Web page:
Braving The Majestic Samaria Gorge- Part I

Mediterranean | | September 7, 2009 at 10:10 am




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Soaring rocky walls ascend thousands of feet with an inlet clattering against its rocky surfaces, rising from the mountains and slithering downwards to meet the far-away ocean. The sheer, raw thrill of Crete’s Samaria Gorge spans 10 miles prior to pouring out into the Libyan Sea. Apparently, Samaria is the longest spanning gorge in entire of Europe that peaks at certain points to sixteen hundred feet and tapers to a mere eleven feet. Rumoured for its obduracy, the Samaria Gorge is a must visit for its colossal proportions and an opportunity to sample the genuine wilds experience proffered by a country ideally well-known for its old civilization.

Trekking to the Samaria Gorge commences in the city of Hania with frequent, early dusk, bus departures. The bus journey winds through the quaint Lakki town that has hardly any dwellings that line the wayside and a pristine white church. Nearly two hours drive later is the Xyloskalo village. Eager visitors are disembarked in front of the Samaria National park’s entrance. Caretakers perched atop donkeys watch the area and help un-organized visitors that can’t finish the trek.

Samaria National ParkTrekkers throng the gorge for its exceptional locales and unique natural world. The famed prevalent occupants, feral goats known as kri-kri, an unusual form, hang about in the gorge. Apprehensions regarding the disappearance of these animals, locally known as the ‘agrimia’, catapulted the reason for the creation of the Samaria National Park. Though only a jammy few actually get to catch a peek of the kri-kri who at times are spotted in the village of Samaria when they come up to the dwellings at the periphery of the village.

The Samaria National Park displays an unusual proliferation of 450 unique floral forms and a wide-ranging wildlife. The delicate ecosystem of Samaria is staunchly preserved under the international law. The thick vegetation is bursting chiefly with towering pine and cypress whose timber is widely famed for their idyllic use in constructing rugged ships.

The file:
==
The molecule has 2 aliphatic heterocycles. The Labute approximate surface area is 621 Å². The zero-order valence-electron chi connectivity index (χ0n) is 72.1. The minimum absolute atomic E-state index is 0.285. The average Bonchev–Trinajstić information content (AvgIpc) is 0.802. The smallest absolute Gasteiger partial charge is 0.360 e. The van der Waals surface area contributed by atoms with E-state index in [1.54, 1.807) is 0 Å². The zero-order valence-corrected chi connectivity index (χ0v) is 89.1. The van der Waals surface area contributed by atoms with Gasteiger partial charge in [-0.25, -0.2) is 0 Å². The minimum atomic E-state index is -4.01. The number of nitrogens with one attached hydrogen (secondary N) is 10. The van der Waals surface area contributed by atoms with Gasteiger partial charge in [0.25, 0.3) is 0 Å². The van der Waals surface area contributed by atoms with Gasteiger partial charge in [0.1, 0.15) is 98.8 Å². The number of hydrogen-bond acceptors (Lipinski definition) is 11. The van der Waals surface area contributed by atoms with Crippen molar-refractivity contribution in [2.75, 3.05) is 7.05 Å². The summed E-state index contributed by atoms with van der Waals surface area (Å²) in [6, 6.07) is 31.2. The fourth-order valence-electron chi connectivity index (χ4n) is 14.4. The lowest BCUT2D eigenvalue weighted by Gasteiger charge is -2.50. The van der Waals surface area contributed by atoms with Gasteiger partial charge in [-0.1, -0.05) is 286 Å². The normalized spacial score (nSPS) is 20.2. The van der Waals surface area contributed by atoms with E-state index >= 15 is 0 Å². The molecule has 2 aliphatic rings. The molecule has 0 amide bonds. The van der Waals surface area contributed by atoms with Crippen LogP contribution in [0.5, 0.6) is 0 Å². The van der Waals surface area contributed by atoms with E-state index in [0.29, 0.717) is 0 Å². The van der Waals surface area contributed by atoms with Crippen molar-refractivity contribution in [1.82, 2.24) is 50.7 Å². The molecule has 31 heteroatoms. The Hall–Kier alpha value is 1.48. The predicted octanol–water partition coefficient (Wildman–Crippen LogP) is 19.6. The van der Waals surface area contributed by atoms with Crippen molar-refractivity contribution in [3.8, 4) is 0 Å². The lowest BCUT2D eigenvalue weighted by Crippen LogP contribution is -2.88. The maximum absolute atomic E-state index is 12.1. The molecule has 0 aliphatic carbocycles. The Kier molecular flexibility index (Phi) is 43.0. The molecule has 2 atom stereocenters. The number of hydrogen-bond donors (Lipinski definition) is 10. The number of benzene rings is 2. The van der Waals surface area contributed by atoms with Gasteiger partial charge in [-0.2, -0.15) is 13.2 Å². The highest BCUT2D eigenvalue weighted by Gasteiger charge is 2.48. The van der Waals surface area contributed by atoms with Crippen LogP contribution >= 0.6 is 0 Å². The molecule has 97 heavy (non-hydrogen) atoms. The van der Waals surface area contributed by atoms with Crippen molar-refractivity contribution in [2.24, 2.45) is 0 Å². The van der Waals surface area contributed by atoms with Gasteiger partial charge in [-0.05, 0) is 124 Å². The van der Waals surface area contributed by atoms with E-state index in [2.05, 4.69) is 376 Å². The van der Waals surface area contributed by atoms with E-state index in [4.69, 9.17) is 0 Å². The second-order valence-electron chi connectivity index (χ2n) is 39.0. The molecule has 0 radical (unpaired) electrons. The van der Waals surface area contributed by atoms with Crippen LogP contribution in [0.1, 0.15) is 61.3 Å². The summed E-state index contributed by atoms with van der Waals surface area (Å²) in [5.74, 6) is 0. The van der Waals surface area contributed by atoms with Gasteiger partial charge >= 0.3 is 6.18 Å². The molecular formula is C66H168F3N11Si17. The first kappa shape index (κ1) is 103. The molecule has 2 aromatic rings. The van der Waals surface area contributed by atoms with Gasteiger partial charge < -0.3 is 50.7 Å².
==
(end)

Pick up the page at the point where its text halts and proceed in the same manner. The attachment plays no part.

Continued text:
The primitive village of Samaria is the midway point to reach the gorge and is a fine chance to view the time-honouredBraving construction and to take a break. Its dwellers were repositioned during 1962 at the time of the gorge’s transformation to a national park. As one treads further downwards from the village lies the fourteenth century old chapel of Osia Maria or the Holy Mary, due to which ‘Samaria’ name was founded.

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5 Comments

  1. Andrew says:

    It’s one helluva idea! A terrific trek! The best part is that one can have a change with a visit to Chapel & get refreshed for trek again.

  2. Peter says:

    It’s rocking trek, literally! Guys, who haven’t done it yet, must go to have a blast. You would love it when rock & nature would mesmerize you. I did. Thanks Ricky, you brought some wild memories back.

  3. Georgia says:

    I would like to know what would be the exact duration of entire trek, including the breaks? It’s another cool one with amazing blend of wild, beauty & religion. You rock!

  4. Addy says:

    That’s adventurous kinda stuff I like. Dude, do you think of it as good site for rappelling? With that kinda hight, I am quite thrilled with the idea itself.

  5. Carter says:

    I liked the concept of Chapel on the way. Would there be some other ancient & interesting monuments around?

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